While many States have increased the education requirements for obtaining a real estate sales license, many only require a few hours of class and a test to determine that the new agent knows, among a few other things, the definition of riparian rights. In Illinois, for example, most of the textbooks currently cover such topics as how many acres are in the NW1/4 of the SW1/4 of Section 21, etc. and, while it may show up on the State exam, I haven’t heard that asked in over 30 years in the business. Without significant additional training, the new licensee is simply not ready for the responsibility.
Training can be divided into two major categories: practical and technical. Practical is good, necessary, and what you’ll need to know to earn a living. You should learn how to prospect for clients, show homes, do a listing presentation, prepare a feature sheet, and so on. Technical is far more important in the beginning. It’s training in agency law, fair housing, contracts, seller and buyer net sheets, estimating value, Realtor® code of ethics, and much more. These are the areas that pose the greatest danger to both new and experienced agents. Technical training is the focus of continuing education requirements in many States. The State of Illinois (http://www.illinoisrealtor.org) lists the following for continuing education:
(a) Core curriculum - A minimum of six hours of course work in any one or more of the following:
1. license law, 40%
2. escrow, 20%
3. fair housing, 20%
4. agency, 20%
(b) Elective curriculum - A maximum of six hours of course work in:
2. property management
3. residential brokerage
4. farm property management
5. rights and duties of sellers, buyers, and brokers
6. commercial brokerage and leasing
Remember, this is continuing education. The “assumption” being the professional agent is already well trained in these vital areas and is simply refreshing his or her knowledge. We can look at any of the topics above and write pages about the importance. For example look at Fair Housing. The Illinois has a site (http://www.thehousingsite.org/ ) devoted to the topic. While it might be easy to understand that all people must be treated equally, how about using the term, “walk to train,” in advertising?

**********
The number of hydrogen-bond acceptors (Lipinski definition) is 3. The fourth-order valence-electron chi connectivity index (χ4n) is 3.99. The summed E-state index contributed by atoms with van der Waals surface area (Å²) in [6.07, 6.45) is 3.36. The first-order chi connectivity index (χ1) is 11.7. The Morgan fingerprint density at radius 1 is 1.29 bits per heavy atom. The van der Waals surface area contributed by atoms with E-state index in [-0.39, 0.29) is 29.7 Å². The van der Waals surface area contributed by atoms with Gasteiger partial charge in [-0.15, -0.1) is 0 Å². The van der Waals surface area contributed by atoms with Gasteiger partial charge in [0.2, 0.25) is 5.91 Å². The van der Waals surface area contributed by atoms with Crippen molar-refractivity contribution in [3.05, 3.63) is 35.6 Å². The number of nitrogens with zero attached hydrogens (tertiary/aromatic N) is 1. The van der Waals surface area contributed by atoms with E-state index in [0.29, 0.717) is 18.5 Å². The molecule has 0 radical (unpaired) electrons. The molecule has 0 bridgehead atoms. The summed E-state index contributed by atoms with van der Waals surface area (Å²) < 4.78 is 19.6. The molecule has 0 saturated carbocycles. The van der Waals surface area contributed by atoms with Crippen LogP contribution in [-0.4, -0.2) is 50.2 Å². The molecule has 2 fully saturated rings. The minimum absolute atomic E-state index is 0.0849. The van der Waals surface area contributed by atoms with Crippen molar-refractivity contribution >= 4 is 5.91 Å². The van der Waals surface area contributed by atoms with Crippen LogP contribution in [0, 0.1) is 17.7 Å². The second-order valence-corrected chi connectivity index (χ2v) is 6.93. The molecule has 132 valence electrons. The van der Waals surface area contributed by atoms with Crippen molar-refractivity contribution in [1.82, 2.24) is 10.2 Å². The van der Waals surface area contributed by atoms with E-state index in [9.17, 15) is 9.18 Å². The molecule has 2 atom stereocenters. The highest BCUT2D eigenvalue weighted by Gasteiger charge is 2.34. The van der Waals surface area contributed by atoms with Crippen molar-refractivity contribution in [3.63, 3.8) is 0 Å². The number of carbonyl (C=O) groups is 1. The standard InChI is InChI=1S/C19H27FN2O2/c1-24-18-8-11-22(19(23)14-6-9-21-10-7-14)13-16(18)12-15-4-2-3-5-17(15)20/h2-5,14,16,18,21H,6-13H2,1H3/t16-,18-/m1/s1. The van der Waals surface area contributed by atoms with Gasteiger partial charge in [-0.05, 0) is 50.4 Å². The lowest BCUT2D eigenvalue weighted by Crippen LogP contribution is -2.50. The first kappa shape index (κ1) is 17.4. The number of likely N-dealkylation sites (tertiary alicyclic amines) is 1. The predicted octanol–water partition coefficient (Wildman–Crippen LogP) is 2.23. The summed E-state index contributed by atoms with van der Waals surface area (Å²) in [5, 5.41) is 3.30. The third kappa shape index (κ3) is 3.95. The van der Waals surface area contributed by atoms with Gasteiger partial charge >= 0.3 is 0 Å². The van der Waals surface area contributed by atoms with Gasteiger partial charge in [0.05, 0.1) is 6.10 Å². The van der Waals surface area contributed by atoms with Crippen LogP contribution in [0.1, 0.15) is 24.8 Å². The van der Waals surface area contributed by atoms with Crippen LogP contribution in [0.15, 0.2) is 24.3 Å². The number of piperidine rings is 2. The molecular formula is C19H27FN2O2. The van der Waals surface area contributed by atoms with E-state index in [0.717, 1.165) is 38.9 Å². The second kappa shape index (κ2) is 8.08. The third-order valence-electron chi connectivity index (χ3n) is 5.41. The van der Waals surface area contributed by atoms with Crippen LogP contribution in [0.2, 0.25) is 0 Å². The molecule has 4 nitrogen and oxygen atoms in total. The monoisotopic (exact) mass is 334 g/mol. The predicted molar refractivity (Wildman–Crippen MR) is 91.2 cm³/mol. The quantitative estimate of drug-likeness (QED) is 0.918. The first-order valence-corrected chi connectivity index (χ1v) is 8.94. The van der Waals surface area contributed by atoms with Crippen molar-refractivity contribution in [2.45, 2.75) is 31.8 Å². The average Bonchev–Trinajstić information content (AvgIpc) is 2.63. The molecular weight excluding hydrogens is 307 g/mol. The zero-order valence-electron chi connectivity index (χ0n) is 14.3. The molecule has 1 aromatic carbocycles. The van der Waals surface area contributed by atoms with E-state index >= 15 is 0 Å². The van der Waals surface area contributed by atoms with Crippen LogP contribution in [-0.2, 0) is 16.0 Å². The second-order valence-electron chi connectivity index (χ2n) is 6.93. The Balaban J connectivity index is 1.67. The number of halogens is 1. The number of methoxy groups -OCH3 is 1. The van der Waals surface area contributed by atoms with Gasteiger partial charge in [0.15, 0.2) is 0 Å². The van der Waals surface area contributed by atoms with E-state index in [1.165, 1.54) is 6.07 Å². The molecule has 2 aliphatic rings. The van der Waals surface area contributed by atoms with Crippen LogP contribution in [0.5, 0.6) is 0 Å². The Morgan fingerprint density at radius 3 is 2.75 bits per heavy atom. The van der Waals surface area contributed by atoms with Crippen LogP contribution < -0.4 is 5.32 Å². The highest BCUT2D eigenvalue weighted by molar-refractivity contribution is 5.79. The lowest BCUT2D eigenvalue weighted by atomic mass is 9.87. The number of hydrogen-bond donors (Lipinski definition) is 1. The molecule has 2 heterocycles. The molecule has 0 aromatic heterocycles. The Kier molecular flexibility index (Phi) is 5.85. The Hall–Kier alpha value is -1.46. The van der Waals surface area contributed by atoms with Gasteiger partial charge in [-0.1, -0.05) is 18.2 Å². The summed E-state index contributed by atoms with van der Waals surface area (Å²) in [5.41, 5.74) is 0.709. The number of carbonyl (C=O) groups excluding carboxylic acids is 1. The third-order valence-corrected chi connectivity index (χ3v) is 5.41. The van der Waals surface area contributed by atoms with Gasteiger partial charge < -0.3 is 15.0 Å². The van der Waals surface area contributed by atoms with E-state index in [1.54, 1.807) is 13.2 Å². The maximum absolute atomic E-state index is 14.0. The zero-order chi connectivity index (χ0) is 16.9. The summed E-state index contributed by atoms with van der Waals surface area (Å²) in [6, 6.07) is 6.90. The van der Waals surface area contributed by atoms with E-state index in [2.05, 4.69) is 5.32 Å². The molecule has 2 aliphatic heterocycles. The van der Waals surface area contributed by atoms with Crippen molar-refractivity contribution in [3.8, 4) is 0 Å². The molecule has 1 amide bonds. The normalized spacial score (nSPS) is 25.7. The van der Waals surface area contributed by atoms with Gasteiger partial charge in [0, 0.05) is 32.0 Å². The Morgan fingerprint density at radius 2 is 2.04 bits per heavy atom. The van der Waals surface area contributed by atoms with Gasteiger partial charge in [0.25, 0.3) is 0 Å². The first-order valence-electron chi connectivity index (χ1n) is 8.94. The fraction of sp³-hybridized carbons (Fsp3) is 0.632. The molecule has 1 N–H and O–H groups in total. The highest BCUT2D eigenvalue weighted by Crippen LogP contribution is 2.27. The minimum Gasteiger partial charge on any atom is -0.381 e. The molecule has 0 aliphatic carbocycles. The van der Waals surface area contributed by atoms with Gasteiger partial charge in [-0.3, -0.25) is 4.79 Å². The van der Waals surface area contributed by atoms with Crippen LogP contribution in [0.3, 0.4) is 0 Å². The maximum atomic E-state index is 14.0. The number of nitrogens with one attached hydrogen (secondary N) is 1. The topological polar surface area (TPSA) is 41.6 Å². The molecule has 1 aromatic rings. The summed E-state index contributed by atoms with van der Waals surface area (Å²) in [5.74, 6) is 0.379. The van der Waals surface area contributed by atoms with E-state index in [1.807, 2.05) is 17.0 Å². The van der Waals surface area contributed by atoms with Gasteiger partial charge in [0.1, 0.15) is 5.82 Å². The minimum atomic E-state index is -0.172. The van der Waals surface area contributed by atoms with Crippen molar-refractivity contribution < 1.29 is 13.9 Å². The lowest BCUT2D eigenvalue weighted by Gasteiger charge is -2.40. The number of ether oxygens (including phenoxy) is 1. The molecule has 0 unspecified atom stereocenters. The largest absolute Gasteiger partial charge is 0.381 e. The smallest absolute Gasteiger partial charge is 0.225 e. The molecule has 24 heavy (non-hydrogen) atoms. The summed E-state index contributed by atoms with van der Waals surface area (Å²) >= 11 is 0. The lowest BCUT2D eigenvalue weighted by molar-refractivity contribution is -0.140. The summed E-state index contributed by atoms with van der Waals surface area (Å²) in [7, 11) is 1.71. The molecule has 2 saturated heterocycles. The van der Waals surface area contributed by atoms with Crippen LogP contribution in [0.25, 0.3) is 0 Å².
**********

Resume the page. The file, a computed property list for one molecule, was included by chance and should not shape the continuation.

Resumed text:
Many of the better brokers have outstanding training programs for newly licensed agents. Our’s is 60 classroom hours for new agents and many experienced agents joining the office are required to take part or all of it. Your local Board of Realtors® will usually offer courses. If you’re really into designations, the National Association of Realtors® has nine affiliated organizations offering course leading to ABR, ABRM, ALC, CCIM, CCIM, CIPS, CMPM, CRB, CRS, GAA, GREEN, GRI, PMN, RCE, RAA, SRES, SIOR, e-PRO, RESP, TRC (http://www.realtor.org/education/realtor_university/designation) and there may be more.
So when you’re starting out, don’t worry so much about your initial commission split. Ask the all important question, “What kind of training do you offer?”
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